Fever is a tricky topic, especially when it comes to our kids.
The fall months are upon us bringing cooler temperatures, reduced time outdoors, and less sunshine… this also means a higher incidence of fever and illness for our family members.
One of the most common questions I get from patients is “What should I do about my child’s fever?”
WHAT IS A FEVER?
It is an increase in body temperature compared to the average temperature.
This elevation is a natural response and can be commonly caused by exposure to a virus or bacteria and less commonly attributed to heat stroke, poisoning or other factors.
The most important piece of information every parent needs to understand is that FEVER IS A NORMAL RESPONSE.
When the body increases temperature it is a purposeful part of the healing process.
IS FEVER DANGEROUS?
The answer to this question is at the root of why the majority of parents are fearful of their child having a raging fever.
One problem is that the temperature is not an indicator of how “bad” an illness is.
Your child or grandchild could have a temperature of 102 and be completely fine while in other cases, the temperature could be much lower and they’re suffering from something serious.
The main issue that typically drives a caregivers intervention is seeing our little ones struggle or experience discomfort. No parent enjoys that! There’s no question, if you’ve seen your little one struggling, burning up and crying… it’s a natural instinct to want to help them.
But… by decreasing the body’s response to an impending infection, you’re doing more harm than good. It’s not the temperature that is a problem; it’s the underlying problem that is the issue.
So…how high is too high?
To put your mind at ease even the National Institutes of Health states that fever under 107 degrees is unlikely to cause brain damage and febrile seizures although scary do not cause any permanent harm.
Even the most conservative medical authorities agree 103-105 degrees for relatively short periods are not a problem at all.
That said, there are rare cases where your child’s fever is a sign of a more serious problem. Cases such as:
- Respiratory distress
- Temperatures over 100 in kids under 3 months
- Stiff neck or listlessness
- Known poisoning
- Fever for multiple days
WHAT SHOULD YOU DO ABOUT YOUR CHILD’S FEVER?
For the vast majority of cases, the answer is nothing.
At least nothing other than make your child feel comfortable. Artificially attempting to lower the body temperature will inhibit the body’s immune response and alter the natural healing process.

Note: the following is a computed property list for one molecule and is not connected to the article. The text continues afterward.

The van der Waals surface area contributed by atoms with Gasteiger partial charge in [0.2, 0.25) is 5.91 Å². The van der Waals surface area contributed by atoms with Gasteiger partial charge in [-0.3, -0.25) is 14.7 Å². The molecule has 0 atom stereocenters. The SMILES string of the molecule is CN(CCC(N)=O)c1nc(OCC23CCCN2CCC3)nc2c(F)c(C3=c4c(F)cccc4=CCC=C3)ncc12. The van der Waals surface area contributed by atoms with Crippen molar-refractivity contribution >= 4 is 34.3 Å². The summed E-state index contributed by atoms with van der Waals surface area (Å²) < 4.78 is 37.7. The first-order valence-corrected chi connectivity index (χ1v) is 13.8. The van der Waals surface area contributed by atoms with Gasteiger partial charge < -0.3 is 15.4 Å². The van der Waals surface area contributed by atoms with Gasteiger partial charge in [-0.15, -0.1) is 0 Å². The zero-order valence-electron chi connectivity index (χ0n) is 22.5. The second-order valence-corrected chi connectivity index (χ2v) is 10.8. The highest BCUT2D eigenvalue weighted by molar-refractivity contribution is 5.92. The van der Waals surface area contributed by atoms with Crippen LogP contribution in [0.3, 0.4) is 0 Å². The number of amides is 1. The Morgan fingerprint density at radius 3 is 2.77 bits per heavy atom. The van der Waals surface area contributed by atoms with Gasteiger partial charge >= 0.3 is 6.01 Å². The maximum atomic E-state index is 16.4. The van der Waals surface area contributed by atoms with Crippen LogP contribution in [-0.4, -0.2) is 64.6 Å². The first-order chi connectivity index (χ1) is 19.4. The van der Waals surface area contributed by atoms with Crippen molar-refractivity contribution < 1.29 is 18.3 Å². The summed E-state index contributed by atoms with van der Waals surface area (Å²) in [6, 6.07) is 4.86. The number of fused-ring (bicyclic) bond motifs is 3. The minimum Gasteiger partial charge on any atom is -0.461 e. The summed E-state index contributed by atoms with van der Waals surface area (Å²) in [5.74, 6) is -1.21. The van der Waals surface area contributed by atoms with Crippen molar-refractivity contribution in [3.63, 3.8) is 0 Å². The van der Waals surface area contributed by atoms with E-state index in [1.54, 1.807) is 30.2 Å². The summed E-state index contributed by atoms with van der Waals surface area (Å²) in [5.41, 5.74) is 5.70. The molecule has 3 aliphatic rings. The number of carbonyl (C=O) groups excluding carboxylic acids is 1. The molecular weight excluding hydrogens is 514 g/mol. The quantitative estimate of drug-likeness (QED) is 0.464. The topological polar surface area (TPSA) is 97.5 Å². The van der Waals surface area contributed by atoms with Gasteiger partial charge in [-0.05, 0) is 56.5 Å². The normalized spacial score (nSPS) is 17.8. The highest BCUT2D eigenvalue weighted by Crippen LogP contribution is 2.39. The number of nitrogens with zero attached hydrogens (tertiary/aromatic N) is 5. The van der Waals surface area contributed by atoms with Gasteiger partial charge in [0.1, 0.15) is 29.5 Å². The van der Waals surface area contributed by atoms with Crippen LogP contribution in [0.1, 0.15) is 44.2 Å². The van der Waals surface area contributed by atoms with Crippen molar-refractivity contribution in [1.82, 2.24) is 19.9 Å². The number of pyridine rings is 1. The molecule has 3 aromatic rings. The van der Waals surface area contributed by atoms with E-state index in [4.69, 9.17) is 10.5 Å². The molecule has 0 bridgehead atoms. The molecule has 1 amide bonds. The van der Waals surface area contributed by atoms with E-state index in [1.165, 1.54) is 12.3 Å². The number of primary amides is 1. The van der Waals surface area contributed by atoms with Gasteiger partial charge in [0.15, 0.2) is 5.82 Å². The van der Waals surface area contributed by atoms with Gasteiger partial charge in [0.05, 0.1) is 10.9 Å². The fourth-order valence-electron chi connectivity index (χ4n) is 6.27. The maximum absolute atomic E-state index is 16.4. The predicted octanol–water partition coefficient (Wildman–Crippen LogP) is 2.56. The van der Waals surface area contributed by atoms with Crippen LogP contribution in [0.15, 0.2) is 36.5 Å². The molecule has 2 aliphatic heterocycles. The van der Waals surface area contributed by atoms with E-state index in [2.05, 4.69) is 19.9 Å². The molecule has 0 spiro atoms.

This applies to medication as well as cold compresses and tubs. When you take a different (and scientifically correct) perspective on fever, you recognize it is a mechanism for the body to enhance it’s immunological response. It’s part of the healing process.
My advice…pay attention to your child, NOT their fever. ? Are there other symptoms, are they listless, are they able to communicate? ?
The point is… the elevated temperature is on purpose. And unless it’s a signal something more serious is happening, getting out of the way is the best approach to ensuring they move along the healing process as fast as possible and end up healthier as a result.
Monitor your child, support their functioning body with water, nutrient dense foods if hungry, rest and give them plenty of attention and love.
No doubt, we won’t enjoy the process and neither will they. Yet, one thing is for sure… saving intervention and medication for only when required will allow their developing immune systems to get stronger and in the long run, they’ll be better for your decision to trust and support the body.
This is an important article that can help thousands of parents and grandparents just like you start to understand how to best address a child’s fever intelligently and confidently.
Please share it with anyone you think it could benefit.
If you want more of the steps every parent needs to know in order to keep their child healthy, click below to download the FREE resource guide.